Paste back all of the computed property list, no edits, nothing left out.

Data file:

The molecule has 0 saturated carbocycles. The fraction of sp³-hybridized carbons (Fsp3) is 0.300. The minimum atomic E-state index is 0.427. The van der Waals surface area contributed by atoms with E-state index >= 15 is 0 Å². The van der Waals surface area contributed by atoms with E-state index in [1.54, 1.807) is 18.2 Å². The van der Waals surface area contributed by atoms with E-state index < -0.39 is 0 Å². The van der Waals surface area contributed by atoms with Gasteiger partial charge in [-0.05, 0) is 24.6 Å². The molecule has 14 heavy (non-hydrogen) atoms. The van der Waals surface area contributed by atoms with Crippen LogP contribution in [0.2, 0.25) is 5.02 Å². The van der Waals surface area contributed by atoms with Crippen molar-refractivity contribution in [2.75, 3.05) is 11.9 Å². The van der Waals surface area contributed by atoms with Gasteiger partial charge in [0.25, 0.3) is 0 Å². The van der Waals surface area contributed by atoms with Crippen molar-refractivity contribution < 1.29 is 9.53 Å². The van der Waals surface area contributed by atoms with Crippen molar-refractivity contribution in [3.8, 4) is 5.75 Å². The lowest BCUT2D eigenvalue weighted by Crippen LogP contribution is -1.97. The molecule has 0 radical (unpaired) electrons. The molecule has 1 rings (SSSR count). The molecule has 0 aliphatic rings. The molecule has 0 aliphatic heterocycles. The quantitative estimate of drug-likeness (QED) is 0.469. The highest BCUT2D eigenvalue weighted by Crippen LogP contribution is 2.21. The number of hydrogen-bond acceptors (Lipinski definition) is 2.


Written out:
The molecule has 0 saturated carbocycles. The fraction of sp³-hybridized carbons (Fsp3) is 0.300. The minimum atomic E-state index is 0.427. The van der Waals surface area contributed by atoms with E-state index >= 15 is 0 Å². The van der Waals surface area contributed by atoms with E-state index in [1.54, 1.807) is 18.2 Å². The van der Waals surface area contributed by atoms with E-state index < -0.39 is 0 Å². The van der Waals surface area contributed by atoms with Gasteiger partial charge in [-0.05, 0) is 24.6 Å². The molecule has 14 heavy (non-hydrogen) atoms. The van der Waals surface area contributed by atoms with Crippen LogP contribution in [0.2, 0.25) is 5.02 Å². The van der Waals surface area contributed by atoms with Crippen molar-refractivity contribution in [2.75, 3.05) is 11.9 Å². The van der Waals surface area contributed by atoms with Gasteiger partial charge in [0.25, 0.3) is 0 Å². The van der Waals surface area contributed by atoms with Crippen molar-refractivity contribution < 1.29 is 9.53 Å². The van der Waals surface area contributed by atoms with Crippen molar-refractivity contribution in [3.8, 4) is 5.75 Å². The lowest BCUT2D eigenvalue weighted by Crippen LogP contribution is -1.97. The molecule has 0 radical (unpaired) electrons. The molecule has 1 rings (SSSR count). The molecule has 0 aliphatic rings. The molecule has 0 aliphatic heterocycles. The quantitative estimate of drug-likeness (QED) is 0.469. The highest BCUT2D eigenvalue weighted by Crippen LogP contribution is 2.21. The number of hydrogen-bond acceptors (Lipinski definition) is 2.